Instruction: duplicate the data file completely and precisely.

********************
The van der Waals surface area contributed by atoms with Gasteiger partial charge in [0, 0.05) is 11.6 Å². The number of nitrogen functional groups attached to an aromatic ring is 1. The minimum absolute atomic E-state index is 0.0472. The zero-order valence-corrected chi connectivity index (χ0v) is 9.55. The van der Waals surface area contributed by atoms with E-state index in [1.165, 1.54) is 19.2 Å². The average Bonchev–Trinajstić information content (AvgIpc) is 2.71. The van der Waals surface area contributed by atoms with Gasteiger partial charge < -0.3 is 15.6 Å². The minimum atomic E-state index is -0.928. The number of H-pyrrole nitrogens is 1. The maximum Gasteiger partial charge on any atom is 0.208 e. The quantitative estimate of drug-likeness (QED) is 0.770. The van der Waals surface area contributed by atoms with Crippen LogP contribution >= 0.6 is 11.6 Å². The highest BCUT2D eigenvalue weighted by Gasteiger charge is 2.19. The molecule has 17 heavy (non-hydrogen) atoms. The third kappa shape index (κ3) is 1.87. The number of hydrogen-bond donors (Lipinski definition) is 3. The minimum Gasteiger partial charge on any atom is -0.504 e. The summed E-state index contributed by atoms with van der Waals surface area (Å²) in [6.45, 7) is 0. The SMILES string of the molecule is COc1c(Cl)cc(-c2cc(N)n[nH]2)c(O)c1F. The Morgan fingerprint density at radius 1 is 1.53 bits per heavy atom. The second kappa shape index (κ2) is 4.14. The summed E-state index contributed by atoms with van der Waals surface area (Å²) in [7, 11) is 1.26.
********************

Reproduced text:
The van der Waals surface area contributed by atoms with Gasteiger partial charge in [0, 0.05) is 11.6 Å². The number of nitrogen functional groups attached to an aromatic ring is 1. The minimum absolute atomic E-state index is 0.0472. The zero-order valence-corrected chi connectivity index (χ0v) is 9.55. The van der Waals surface area contributed by atoms with E-state index in [1.165, 1.54) is 19.2 Å². The average Bonchev–Trinajstić information content (AvgIpc) is 2.71. The van der Waals surface area contributed by atoms with Gasteiger partial charge < -0.3 is 15.6 Å². The minimum atomic E-state index is -0.928. The number of H-pyrrole nitrogens is 1. The maximum Gasteiger partial charge on any atom is 0.208 e. The quantitative estimate of drug-likeness (QED) is 0.770. The van der Waals surface area contributed by atoms with Crippen LogP contribution >= 0.6 is 11.6 Å². The highest BCUT2D eigenvalue weighted by Gasteiger charge is 2.19. The molecule has 17 heavy (non-hydrogen) atoms. The third kappa shape index (κ3) is 1.87. The number of hydrogen-bond donors (Lipinski definition) is 3. The minimum Gasteiger partial charge on any atom is -0.504 e. The summed E-state index contributed by atoms with van der Waals surface area (Å²) in [6.45, 7) is 0. The SMILES string of the molecule is COc1c(Cl)cc(-c2cc(N)n[nH]2)c(O)c1F. The Morgan fingerprint density at radius 1 is 1.53 bits per heavy atom. The second kappa shape index (κ2) is 4.14. The summed E-state index contributed by atoms with van der Waals surface area (Å²) in [7, 11) is 1.26.